On Saturday 7 September we held the grand final of The Palate 2013, our search for the UK’s finest amateur wine taster. Our eleven finalists took a crash course in wine tasting with Saturday Kitchen regulars and power couple of wine, Susie Barrie and Peter Richards. They then faced two gruelling challenges to determine who would be crowned The Palate 2013. You can see exactly what happened by watching this video. On behalf of everyone at Oddbins we would like to say a massive thank you to every one of the almost 10,000 people who took part in this year’s competition. We knew you were good, but the talent for wine tasting you guys displayed still stunned us.

    If you are feeling inspired to get involved, The Palate will return during the summer next year. We’ve been privy to some of the plans for 2014, and without putting too fine a point on it, it’s going to be awesome. This year’s competition has inspired one of our finalists to pursue a career in the wine trade, so we’re sure she’ll appreciate the following quote...

    Friday I’m in love! The Cure loving winemaker Germán Lyon learned his trade in France, but makes his herby Gallic-inspired wines in Chile. He loves his job, he pours that love into bottles, corks them and sends them to us. We then pass them on to you and we love doing it. Although, we can’t guarantee that drinking Pérez Cruz’s wines will make you love your job as much as Germán Lyon does, their hearty reds can certainly warm the cockles of one’s heart. And with our Indian summer seemingly having been downgraded to more of an Icelandic one within a matter of days, they are going to be in fierce demand. So get yourself down to an Oddbins to pick up their Limited Edition Carménère, Limited Edition Syrah, Limited Edition Cot (Malbec, available in our stores) or the stupendously good value Waiki Cabernet. But be warned, although cockles may be warmed by these wines, one sip and you may be tempted to down tools, stop working forever and move to Chile. Wonder if Germán needs any help?

    That’s all from us, except to let you know that Dave Groves, the manager of our Crouch End shop, has written a guest blog post for us about his run in with a dead snake and a living praying mantis in Rioja. There’s probably some wine in there somewhere too...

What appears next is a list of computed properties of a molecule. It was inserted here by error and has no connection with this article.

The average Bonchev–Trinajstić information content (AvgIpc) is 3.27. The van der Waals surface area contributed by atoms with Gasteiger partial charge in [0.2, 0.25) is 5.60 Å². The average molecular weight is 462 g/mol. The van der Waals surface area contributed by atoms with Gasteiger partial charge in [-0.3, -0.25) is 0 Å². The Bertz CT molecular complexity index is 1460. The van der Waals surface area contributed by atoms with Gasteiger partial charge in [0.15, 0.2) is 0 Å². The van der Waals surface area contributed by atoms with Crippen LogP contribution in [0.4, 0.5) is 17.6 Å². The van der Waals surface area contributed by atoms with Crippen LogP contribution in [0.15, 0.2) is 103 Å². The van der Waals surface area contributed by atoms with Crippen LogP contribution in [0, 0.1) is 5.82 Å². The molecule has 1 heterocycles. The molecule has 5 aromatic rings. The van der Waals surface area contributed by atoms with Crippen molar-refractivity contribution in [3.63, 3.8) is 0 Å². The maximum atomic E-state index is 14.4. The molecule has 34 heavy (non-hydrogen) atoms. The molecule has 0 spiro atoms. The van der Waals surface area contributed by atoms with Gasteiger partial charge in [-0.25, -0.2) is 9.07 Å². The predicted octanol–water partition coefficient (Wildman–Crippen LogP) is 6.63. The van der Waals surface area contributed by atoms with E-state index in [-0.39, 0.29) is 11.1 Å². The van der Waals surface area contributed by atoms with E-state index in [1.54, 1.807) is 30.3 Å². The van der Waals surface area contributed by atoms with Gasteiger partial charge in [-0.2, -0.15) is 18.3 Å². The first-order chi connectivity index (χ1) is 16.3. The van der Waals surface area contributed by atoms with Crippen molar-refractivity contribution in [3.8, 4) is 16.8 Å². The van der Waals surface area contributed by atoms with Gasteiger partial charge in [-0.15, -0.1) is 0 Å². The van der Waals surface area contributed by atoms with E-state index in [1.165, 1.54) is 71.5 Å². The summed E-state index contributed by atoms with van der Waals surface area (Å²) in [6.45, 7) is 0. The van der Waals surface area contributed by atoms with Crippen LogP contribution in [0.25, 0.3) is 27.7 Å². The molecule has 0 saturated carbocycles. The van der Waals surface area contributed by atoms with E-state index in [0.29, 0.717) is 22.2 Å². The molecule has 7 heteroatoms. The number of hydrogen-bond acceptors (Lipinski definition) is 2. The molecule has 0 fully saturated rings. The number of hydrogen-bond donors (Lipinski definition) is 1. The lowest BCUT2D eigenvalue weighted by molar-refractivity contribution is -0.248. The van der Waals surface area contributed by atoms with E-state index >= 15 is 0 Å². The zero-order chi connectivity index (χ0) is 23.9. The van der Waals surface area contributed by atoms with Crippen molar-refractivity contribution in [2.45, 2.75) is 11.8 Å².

Guest Blogger Dave Groves (Manager of Oddbins Crouch End) visits Rioja in July 2013

    The first of our guest bloggers, Dave Groves, the Manager of Oddbins Crouch End, re-lives the thrills and spills of a trip to Rioja, where he tried some unforgettable wines and met some unforgettable creatures…


    At home, in north London, around midday, a report on the radio of delays to flights across southern England, due to a computer failure at Air Traffic Control, cast an ominous shadow over proceedings. Ours was supposed to be a short, sharp, slurp, sip and spit (maybe), in-and-out type of trip. Any major delays in getting there just wouldn’t work with our schedule...

    At 4pm, I headed off to Heathrow to meet the rest of the gang as planned, hoping that the ATC issues would be resolved. They were – excellent news. However, one member of the gang was at the wrong airport, Gatwick – not so excellent news. One high speed, inter-airport dash in a taxi later and the five of us: Thom from Oddbins Crouch End, Lucy, Lewis from Oddbins West Hampstead and me, were ready for action. We were joined by our guide, Andrew, who was to accompany us around La Rioja Alta, whose wineries make our Aster Ribera del Duero (£11.75), Lat 42 Rioja (£11.75), La Rioja Alta Gran Reserva 904 (£35), Viña Alberdi Reserva Rioja (£15.75) Viña Ardanza Rioja and One Ribera del Duera.